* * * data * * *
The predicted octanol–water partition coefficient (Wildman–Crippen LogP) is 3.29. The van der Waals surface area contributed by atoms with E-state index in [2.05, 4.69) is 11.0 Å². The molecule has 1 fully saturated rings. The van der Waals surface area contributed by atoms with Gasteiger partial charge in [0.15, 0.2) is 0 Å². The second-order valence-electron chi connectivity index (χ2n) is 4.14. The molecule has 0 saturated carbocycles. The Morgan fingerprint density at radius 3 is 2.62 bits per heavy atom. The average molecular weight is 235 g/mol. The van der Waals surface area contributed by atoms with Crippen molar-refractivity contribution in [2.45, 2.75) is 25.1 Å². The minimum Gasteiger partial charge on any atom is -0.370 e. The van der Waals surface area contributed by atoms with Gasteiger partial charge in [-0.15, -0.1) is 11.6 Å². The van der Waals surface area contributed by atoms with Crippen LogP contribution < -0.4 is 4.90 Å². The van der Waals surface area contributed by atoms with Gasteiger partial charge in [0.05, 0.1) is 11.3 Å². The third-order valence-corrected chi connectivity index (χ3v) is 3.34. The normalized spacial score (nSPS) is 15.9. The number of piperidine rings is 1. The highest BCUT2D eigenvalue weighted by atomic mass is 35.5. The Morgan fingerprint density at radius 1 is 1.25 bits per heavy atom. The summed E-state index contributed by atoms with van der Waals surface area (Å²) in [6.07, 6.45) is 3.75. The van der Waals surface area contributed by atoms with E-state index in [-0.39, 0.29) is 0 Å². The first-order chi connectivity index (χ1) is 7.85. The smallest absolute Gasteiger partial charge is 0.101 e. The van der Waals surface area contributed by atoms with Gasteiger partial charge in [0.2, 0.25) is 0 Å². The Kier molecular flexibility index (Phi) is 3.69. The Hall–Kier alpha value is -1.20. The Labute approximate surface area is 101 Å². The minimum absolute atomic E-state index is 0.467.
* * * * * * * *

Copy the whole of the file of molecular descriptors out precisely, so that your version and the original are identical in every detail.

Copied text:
The predicted octanol–water partition coefficient (Wildman–Crippen LogP) is 3.29. The van der Waals surface area contributed by atoms with E-state index in [2.05, 4.69) is 11.0 Å². The molecule has 1 fully saturated rings. The van der Waals surface area contributed by atoms with Gasteiger partial charge in [0.15, 0.2) is 0 Å². The second-order valence-electron chi connectivity index (χ2n) is 4.14. The molecule has 0 saturated carbocycles. The Morgan fingerprint density at radius 3 is 2.62 bits per heavy atom. The average molecular weight is 235 g/mol. The van der Waals surface area contributed by atoms with Crippen molar-refractivity contribution in [2.45, 2.75) is 25.1 Å². The minimum Gasteiger partial charge on any atom is -0.370 e. The van der Waals surface area contributed by atoms with Gasteiger partial charge in [-0.15, -0.1) is 11.6 Å². The van der Waals surface area contributed by atoms with Crippen LogP contribution < -0.4 is 4.90 Å². The van der Waals surface area contributed by atoms with Gasteiger partial charge in [0.05, 0.1) is 11.3 Å². The third-order valence-corrected chi connectivity index (χ3v) is 3.34. The normalized spacial score (nSPS) is 15.9. The number of piperidine rings is 1. The highest BCUT2D eigenvalue weighted by atomic mass is 35.5. The Morgan fingerprint density at radius 1 is 1.25 bits per heavy atom. The summed E-state index contributed by atoms with van der Waals surface area (Å²) in [6.07, 6.45) is 3.75. The van der Waals surface area contributed by atoms with E-state index in [-0.39, 0.29) is 0 Å². The first-order chi connectivity index (χ1) is 7.85. The smallest absolute Gasteiger partial charge is 0.101 e. The van der Waals surface area contributed by atoms with Gasteiger partial charge in [0.2, 0.25) is 0 Å². The Kier molecular flexibility index (Phi) is 3.69. The Hall–Kier alpha value is -1.20. The Labute approximate surface area is 101 Å². The minimum absolute atomic E-state index is 0.467.